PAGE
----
Rumsfeld, Pakistan Differ Over Ramadan Bombing
Karachi, Pakistan (CNSNews.com) - Defense Secretary Donald Rumsfeld has made it clear to Pakistani leaders that the United States will continue air strikes in Afghanistan during the Muslim holy month of Ramadan, which begins mid-November.
Meeting with military ruler Gen. Pervez Musharraf and other government officials in Islamabad, Rumsfeld said the offensive must continue because of the continued terrorist threat.
There remained the risk of additional terrorist attacks and fears that thousands more people may be killed, he said.
But Musharraf suggested that the continuation of air strikes through Ramadan might have "negative fallout" in the Islamic world. Similar fears have been raised in recent weeks by the leaders of other Muslim nations.
Militant Islamists themselves, however, have not called for a halt to the campaign against the U.S.-led coalition during Ramadan.
On the contrary, a commander of the extremist group Hizballah urged the Taliban and terrorist mastermind Osama bin Laden to continue their war during the month of fasting.
In an interview with a Karachi-based Awaam (People) publication, a man identified as Commander Jamal said, "Muslims have always achieved more success during Ramadan," and asked, "Why should we beg for a halt by the US forces?"
The Lebanon-based Hizballah, a Shi'ite group long engaged in a terrorist campaign against Israel, is now said to have become active in Afghanistan, according to Awaam.
Despite the obvious disagreement over the Ramadan issue during Rumsfeld's visit, the U.S. and Pakistani officials also discussed the future of Afghanistan following the expected collapse of the fundamentalist Taliban regime.
The sides agreed that it was desirable to create a multi-ethnic government through an internally-driven process, Rumsfeld and Foreign Minister Abdul Sattar told a joint press conference.
"It is imperative to put in place such a government in Afghanistan which can implement United Nations resolutions," reporters were told.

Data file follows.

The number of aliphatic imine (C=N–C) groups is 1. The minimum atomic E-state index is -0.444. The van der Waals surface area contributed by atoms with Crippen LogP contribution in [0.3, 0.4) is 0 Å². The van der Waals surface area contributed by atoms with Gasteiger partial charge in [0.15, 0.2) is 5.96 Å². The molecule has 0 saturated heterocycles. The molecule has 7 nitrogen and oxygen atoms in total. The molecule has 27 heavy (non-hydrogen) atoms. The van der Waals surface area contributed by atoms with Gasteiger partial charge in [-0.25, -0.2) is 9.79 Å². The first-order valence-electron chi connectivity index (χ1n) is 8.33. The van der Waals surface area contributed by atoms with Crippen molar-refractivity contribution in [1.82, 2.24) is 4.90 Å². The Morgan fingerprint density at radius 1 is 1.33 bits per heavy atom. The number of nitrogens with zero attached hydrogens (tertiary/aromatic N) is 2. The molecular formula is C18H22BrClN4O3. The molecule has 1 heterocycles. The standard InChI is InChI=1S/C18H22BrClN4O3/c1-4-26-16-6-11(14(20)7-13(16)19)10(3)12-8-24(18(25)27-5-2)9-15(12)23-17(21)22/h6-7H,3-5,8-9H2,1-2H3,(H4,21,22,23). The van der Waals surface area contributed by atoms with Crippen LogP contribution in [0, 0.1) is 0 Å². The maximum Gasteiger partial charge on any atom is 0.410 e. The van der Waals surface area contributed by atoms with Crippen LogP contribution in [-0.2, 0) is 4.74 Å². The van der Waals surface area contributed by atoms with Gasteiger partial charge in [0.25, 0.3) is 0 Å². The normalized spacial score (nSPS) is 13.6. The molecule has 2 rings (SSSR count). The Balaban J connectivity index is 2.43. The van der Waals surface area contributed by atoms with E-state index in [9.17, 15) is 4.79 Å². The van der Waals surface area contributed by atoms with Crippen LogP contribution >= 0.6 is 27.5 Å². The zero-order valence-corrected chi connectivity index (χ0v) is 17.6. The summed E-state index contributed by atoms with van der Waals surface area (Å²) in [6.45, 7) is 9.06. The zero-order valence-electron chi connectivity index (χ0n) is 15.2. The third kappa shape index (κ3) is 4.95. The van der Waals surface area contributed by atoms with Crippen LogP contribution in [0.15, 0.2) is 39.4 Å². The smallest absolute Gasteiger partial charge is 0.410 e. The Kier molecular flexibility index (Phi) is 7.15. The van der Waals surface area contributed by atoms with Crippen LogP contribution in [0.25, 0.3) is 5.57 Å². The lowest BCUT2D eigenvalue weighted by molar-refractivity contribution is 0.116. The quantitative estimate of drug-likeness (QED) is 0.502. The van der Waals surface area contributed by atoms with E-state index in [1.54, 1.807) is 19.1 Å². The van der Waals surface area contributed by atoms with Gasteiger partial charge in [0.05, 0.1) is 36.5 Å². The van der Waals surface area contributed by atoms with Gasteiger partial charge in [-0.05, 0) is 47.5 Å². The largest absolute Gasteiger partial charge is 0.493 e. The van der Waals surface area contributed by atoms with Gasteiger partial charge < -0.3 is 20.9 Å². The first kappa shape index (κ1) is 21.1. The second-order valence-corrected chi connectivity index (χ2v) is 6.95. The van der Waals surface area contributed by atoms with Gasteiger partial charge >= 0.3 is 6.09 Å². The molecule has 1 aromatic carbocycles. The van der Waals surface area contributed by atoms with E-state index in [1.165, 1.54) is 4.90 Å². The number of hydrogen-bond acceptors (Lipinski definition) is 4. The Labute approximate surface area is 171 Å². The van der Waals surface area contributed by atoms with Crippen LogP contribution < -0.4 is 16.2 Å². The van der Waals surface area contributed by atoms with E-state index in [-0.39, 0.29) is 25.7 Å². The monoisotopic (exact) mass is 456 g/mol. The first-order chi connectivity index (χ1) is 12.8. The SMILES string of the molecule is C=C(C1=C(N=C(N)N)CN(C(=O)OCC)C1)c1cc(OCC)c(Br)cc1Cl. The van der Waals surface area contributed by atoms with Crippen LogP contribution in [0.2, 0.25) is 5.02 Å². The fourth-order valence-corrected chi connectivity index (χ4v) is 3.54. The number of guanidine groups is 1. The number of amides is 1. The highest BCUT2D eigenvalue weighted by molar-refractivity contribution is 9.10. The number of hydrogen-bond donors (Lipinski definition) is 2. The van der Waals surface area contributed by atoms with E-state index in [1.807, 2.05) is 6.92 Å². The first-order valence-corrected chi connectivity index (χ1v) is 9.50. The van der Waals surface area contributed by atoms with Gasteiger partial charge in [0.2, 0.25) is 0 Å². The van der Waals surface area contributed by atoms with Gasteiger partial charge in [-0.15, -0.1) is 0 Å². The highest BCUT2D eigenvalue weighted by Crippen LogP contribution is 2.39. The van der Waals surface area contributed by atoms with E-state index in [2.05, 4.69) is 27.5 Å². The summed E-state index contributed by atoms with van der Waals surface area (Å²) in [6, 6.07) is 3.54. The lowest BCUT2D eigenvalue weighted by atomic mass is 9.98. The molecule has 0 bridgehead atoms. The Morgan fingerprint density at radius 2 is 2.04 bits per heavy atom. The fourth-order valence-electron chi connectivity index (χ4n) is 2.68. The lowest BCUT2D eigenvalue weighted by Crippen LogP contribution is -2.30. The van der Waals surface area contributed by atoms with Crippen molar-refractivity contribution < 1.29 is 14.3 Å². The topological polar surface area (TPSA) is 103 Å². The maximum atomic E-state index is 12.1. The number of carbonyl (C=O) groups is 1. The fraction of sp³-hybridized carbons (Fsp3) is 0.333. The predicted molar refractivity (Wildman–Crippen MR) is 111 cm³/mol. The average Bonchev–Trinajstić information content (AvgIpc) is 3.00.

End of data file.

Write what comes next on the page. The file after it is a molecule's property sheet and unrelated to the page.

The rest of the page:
Rumsfeld vowed that his government was determined to "aggressively root out terrorism."
Nothing was said about a possible shopping list of weapons Islamabad is interested in buying from Washington.
Rumsfeld is the second senior US administration official to visit the Pakistan capital in recent weeks, following Secretary of State Colin Powell's trip last month. Rumsfeld later headed to India from Islamabad.
He arrived in Islamabad on Sunday after meetings with Russian President Vladimir Putin, as well as with the leaders of Tajikistan and Uzbekistan. All three countries are supported the war against terrorism, launched after the September 11 attacks in the U.S.
While in Tashkent, Rumsfeld said the U.S. campaign was showing "measurable progress."
Thousands of Pakistanis join Taliban ranks
Meanwhile, another 1,200 pro-Taliban Pakistan tribesmen crossed the border into Afghanistan Sunday, bringing the total number of volunteers joining its "jihad" over the past four days to 4,400.
Mohammad Ishmael, a local head of the Movement for the Establishment of Islam party in Pakistan, said the latest group was taken to the frontier in North West Frontier Province. The men were armed with automatic rifles and other weapons, he said.
Washington reportedly has expressed its concern about Pakistanis crossing into Afghanistan to join Taliban forces. Pakistan has officially ban such moves, but radical tribesmen and religious groups have vowed to disobey the orders.
The two countries share a long border, and many locals from both sides move without restrictions or documentation. Pashtuns live on either side of the border, speaking the same language, and they cross at will.
The Movement for the Establishment of Islam has warned the Musharraf government to change its pro-U.S. policy by November 7 and withdraw logistic support or face a series of protests throughout the country and a civil disobedient movement.
Armed members of the movement earlier shut down the Silk Road several days ago and have threatened to blockade all traffic on the important trade thoroughfare again if their demands are not met within days.